Rhode Island Energy Encourages Customers to Prepare Now for Significantly Higher Winter Electricity Supply Prices
Despite summer rates being the lowest in years, escalating costs of natural gas will have major impact on electricity supply prices starting October 1

PROVIDENCE, RI (July 21, 2022) – While most Rhode Islanders use less electricity in the winter months, they likely won’t see a decrease in their monthly electric bills this winter as they may have noticed in the past. That’s because there are several ongoing market conditions that are impacting most sectors of the economy, including the rising cost of natural gas and other global economic events, which are driving up the price of electricity supply.  

Rhode Island Energy delivers electricity to customers, but it doesn’t own the power plants where that electricity is generated. Customers can shop around and choose the electricity supplier that is right for them. If a customer chooses not to shop around for electricity supply, the company secures the energy supply customers need to power their homes and businesses and passes it on to customers at cost without any profit. That rate is called the Last Resort Service (LRS) rate.

Today, Rhode Island Energy submitted its filing for the winter rate season to the Rhode Island Public Utilities Commission for their review, which it does twice a year for residential and commercial customers.

“When prices went down to one of their lowest levels in years this spring, the winter forecasts did not look good.  Unfortunately, those forecasts were accurate and the price of electricity this winter is something we have never seen before,” said Dave Bonenberger, president of Rhode Island Energy.  “Now that we know the full impacts, we all need to lookout for one another, help each other save on our energy consumption, and educate more people about the programs that can help assist their neighbors.”

Rhode Island Energy’s LRS rates are updated twice a year, and the energy secured for its customers is based upon competitive energy auctions. The auctions are designed to secure the lowest rate offered.  

The proposed winter supply rates are temporary and would be in effect October 1 to March 31. Last year’s LRS winter rate for the average residential customer was 10.882¢/kWh.  The new rates for the upcoming winter season, if approved by the Commission, will be 17.785¢/kWh for residential customers, up from the summer rate of 7.810¢/kWh. For small business customers, the new proposed rate would be 18.279¢/kWh, up from the summer rate of 8.047¢/kWh.

A residential customer who is receiving LRS – and paying the new rate – will see the price of their electricity supply increase by about $52 per month. This is based on an average use of 500 kWh of electricity per month.  For many customers, however, electric use decreases in the colder months when air conditioners are not being used to cool their homes or businesses.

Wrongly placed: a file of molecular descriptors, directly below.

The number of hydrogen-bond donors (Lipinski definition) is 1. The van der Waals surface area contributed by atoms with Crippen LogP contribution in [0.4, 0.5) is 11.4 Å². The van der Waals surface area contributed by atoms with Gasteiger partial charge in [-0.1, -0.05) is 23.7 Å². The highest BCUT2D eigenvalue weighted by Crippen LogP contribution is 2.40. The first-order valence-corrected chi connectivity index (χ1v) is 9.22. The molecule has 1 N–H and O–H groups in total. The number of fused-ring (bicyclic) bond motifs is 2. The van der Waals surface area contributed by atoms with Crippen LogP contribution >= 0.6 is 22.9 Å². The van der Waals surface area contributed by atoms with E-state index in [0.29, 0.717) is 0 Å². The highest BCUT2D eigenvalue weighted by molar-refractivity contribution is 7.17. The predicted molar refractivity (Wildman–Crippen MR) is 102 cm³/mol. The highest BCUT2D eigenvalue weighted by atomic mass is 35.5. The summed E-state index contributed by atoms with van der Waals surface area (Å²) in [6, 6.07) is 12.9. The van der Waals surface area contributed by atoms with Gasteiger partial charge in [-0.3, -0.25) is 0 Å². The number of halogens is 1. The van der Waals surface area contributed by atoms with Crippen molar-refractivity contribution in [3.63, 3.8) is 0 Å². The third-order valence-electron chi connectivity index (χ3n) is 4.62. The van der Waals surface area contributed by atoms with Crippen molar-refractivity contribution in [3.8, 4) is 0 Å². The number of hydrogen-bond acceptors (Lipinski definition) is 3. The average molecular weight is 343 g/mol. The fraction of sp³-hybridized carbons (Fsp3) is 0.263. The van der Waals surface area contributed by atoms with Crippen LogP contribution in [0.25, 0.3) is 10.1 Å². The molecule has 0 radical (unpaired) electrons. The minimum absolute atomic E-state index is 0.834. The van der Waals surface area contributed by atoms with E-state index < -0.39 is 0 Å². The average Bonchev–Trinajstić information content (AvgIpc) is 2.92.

Considering that such a significant amount of electricity generation is driven by natural gas on the wholesale energy market, when the price of natural gas goes up, it has a significant impact on the price of electricity. Greater demand for Liquefied Natural Gas (LNG) in Europe and Asia is also having an impact.

“We know that anytime the household budget sees an increase, it can create anxiety for our customers. That’s why we’ll continue to share with customers ways they can decrease their energy use and learn about billing assistance programs for those who need it.  We are also working with regulators to ensure the bill credits and debt forgiveness commitments we made as part of the purchase of Narragansett Electric can be credited to customers in the coming months,” added Bonenberger.

There are several actions customers can take to help minimize the impact of this change on their electric bills:

  • Shop for electricity: We encourage customers to use the Last Resort Service rates as a reference point when shopping for the electricity supplier that offers the service and price that is right for them. If customers do choose to shop for a supplier, we encourage them to pay attention to the specific terms of the agreements they sign. Sometimes suppliers offer introductory offers or special incentives. Customers should be aware of variable rates that often start low and then increase significantly with the price of energy. For tips on smart shopping, visit https://www.ri.gov/app/dpuc/empowerri.
  • Save energy: Reducing the amount of energy used at a home or business can save customers money on their monthly bills. Rhode Island Energy offers tips, programs, and rebates that can help. Residential customers can also sign up for a free home energy audit. For more information, visit RIEnergy.com.
  • Get bill assistance: We offer numerous programs and tools – including budget billing and payment plans – to help customers who are having trouble keeping up with their electric bills. To learn more, visit RIEnergy.com or call us 1.800.RIE (743).1104.

In the weeks ahead, the Commission will review the proposed LRS rates and likely hold a hearing on them before making a decision on whether or not they will be implemented.


About Rhode Island Energy

Rhode Island Energy provides essential energy services to over 770,000 customers across Rhode Island through the delivery of electricity or natural gas. Our team is dedicated to helping Rhode Island customers and communities thrive, while supporting the transition to a cleaner energy future. Rhode Island Energy is part of the PPL Corporation (NYSE: PPL) family of companies addressing energy challenges head-on by building smarter, more resilient and more dynamic power grids and advancing sustainable energy solutions. For more information visit www.RIEnergy.com and stay connected on Twitter, Facebook, and Instagram.  

For further information: Ted Kresse, 401.799.7000, TRKresse@rienergy.com